Early bird registration is set at $250 until after June 10, after that registration increases to $300. Click here to register.
For up to date information on the Academy, visit our Academy webpage and follow the Academy on Twitter: @AcademyTMH.
Keynote Speakers and Breakout Session Contributors
This year's schedule has been completely revamped from previous years.
Keynote speakers have been arranged:
• Dr. Stan Kutcher - Youth Suicide: School Based Strategies

• Dr. Penny Corkum – Dealing with ADHD in the Classroom

• Barbara Kaiser – Bullying: What do we really know?

• Dr. Kathy Pajer - Self Harm
These sessions and many more will equip you with the tools you need to be more effective in your role.  Learn from and interact with the experts and participants!
Breakout session contributors include: Dr. Wade Junek, Dr. Sabina Abidi, Yifeng Wei,
Dr. Alexa Bagnell, Dr. Suzanne Zick, Trang Nguyen and IWK Teachers – Melanie Goodday and Julia Martino.
Check us out online!

Wednesday, 22 May 2013

Young People and Concussions

Recently, Hockey Nova Scotia moved to decrease the probability of significant head injury in young people playing Canada’s game.  This type of regulatory progress is to be applauded and needs to be paired with increased educational activities designed to inform youth, parents, coaches, educators and health providers about concussions.  Even with the best available equipment and most appropriately designed rules pertaining to body contact in hockey and other sports, accidents can happen and brain injury can occur.  Everyone needs to be informed about the signs and symptoms of concussions and be aware that even a seemingly inconsequential “whack on the head” can lead to life altering concussion.

Benjamin Gray’s poignant story as reported by the Chronicle Herald (May 14, 2013), is an excellent example of how print media can participate in raising public awareness of this important issue, and Benjamin is to be applauded for his courage in sharing his personal and challenging journey with his brain injury.  His story is instructive while he describes a culture of personal and peer expectations to continue playing even when he knew he was not a 100 percent ready to return.  He shares his personal struggles with some of the negative emotional, cognitive and behavioral outcomes that could stem from concussions. He raises awareness that the path to recovery from a brain injury can be long, arduous and challenging for young people and their families alike.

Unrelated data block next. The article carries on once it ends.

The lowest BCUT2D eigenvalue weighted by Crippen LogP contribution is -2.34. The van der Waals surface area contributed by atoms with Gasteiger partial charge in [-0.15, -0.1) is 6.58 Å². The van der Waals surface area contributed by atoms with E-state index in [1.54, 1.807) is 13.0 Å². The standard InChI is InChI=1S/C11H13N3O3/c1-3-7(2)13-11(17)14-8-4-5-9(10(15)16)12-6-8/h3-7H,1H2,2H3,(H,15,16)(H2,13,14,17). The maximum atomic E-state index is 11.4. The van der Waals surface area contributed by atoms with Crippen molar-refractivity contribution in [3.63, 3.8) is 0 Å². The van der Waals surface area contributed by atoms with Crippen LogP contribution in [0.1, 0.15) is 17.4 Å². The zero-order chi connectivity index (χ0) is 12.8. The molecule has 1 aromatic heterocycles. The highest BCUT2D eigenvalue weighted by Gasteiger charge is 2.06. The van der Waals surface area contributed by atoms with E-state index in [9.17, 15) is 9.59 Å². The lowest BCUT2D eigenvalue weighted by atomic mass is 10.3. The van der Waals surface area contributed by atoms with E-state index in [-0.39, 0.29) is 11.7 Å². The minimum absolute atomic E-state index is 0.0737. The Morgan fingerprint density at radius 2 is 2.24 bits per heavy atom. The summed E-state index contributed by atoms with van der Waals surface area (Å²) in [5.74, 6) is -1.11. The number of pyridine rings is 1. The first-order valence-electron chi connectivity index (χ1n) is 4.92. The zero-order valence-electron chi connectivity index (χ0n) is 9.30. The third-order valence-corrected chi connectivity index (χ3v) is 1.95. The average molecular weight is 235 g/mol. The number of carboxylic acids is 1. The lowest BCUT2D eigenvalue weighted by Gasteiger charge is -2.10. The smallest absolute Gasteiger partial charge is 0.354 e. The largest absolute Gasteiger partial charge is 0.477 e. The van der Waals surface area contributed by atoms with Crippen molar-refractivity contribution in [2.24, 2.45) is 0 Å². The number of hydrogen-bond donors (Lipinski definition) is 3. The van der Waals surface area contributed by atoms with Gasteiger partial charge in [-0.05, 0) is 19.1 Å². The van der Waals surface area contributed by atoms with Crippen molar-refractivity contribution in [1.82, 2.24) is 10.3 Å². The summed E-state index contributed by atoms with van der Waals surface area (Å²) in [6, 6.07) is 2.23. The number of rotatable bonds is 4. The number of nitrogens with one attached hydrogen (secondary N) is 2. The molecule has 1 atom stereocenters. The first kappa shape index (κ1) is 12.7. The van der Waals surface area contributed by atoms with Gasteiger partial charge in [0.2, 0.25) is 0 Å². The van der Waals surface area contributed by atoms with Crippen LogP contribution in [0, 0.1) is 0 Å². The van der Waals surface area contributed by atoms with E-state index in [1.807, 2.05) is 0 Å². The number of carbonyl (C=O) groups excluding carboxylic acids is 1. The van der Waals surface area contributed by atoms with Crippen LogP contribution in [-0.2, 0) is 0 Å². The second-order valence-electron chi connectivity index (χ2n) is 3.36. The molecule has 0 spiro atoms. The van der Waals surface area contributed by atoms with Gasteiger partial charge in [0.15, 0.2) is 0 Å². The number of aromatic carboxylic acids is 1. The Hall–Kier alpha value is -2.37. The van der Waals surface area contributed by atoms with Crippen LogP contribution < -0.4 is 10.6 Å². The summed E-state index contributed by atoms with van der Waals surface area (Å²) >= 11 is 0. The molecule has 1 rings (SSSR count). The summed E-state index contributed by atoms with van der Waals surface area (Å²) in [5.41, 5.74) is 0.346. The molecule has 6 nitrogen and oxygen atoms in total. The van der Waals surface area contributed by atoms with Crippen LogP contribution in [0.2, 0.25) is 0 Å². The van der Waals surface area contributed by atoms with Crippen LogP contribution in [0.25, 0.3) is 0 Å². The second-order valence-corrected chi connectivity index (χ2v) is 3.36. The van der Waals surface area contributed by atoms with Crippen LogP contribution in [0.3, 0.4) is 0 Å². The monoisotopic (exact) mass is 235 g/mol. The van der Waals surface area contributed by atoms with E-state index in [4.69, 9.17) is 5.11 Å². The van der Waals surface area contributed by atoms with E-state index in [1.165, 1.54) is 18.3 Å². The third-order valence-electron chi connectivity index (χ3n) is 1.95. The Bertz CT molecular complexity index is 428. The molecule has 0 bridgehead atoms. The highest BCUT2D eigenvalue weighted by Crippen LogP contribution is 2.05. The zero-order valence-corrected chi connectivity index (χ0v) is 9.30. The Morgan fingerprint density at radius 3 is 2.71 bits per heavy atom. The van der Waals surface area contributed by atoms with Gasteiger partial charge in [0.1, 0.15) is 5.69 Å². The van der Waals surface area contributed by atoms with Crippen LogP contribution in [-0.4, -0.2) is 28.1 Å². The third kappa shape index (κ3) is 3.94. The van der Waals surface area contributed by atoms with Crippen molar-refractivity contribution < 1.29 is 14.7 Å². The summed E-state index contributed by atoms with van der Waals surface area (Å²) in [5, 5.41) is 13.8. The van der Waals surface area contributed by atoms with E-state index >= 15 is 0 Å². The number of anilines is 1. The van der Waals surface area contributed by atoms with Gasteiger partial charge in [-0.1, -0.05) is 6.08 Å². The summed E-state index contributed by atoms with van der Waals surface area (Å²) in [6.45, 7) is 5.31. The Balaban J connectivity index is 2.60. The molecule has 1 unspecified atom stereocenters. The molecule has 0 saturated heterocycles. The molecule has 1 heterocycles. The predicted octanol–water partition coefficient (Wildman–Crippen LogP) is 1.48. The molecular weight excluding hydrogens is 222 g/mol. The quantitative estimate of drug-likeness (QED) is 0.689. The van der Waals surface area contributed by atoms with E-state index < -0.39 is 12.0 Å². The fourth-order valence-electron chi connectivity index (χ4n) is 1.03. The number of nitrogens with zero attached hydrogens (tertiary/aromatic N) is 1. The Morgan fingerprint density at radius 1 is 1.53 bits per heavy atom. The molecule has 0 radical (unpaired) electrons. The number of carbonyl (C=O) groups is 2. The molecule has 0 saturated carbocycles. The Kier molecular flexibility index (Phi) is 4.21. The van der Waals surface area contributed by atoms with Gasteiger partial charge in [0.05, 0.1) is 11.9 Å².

His story also points to a very important lesson.  While we may not be able to prevent all concussions, we are able to properly react if a concussion happens.  This includes knowing about the signs and symptoms of concussion and what to do to help recover from the effects of the brain injury.  We now have a much better understanding of what needs to be done along the path of “return to play”.  And youth, parents, coaches, educators and health providers need to understand what to do and how to work collaboratively to ensure that young people do not return too quickly.

Less well appreciated is the importance of understanding the process of “return to learn”.  As Benjamin’s story illustrates, concussions can have significant and substantial negative impacts on a young person’s ability to successfully navigate the academic and social challenges at school.  We need to do a better job at educating young people, parents, coaches, educators and health providers at what to expect and how to help during the “return to learn journey”.

Recently, our team has created and made freely available information designed for youth and for parents, coaches and educators that help with understanding brain injury in young people and how to best ensure that return to play and return to learn are applied in the best interests of a healthy recovery.  Bringing together effective methods of preventing concussions and providing education about what can be done if a concussion does happen may help decrease the burden on young people, families and communities that brain injuries take.  Thank you Benjamin for helping us move in this direction.

Youth Brain Injury Guide: A guide to help youth understand the affects of brain injury

Brain Injury in Adolescence A guide for young people, coaches, educators and those that work with youth

- Stan

Mental Health Week Live Tweet Chat Recap: Engaging and Educating Through Social Media

During Mental Health Week, and Dr. Kutcher took to social media to educate and create awareness around mental health. Engaging in a live Twitter tweet chat, the public were able to ask and elaborate on questions in relation to mental health.

The chat created a dialogue, fostering knowledge on hot topics in mental health.  “It provides the public with the opportunity to ask and engage, furthering their knowledge of what’s available locally and online,” says Dr. Kutcher.

Using the #TMHWeek tag, users were able to engage in the conversation, making it an effective way to spread knowledge and education.

For more information, visit and follow us on Twitter @TMentalHealth

Tuesday, 26 February 2013

Rebecca Marino: Courageous Young Woman, Confusing CBC Story

Yesterday, CBC National carried an interview with Rebecca Marino, a young woman who has recently announced that she will be stepping away from a promising tennis career because of the toll that living with a Depression has taken on her. Click here to see the interview.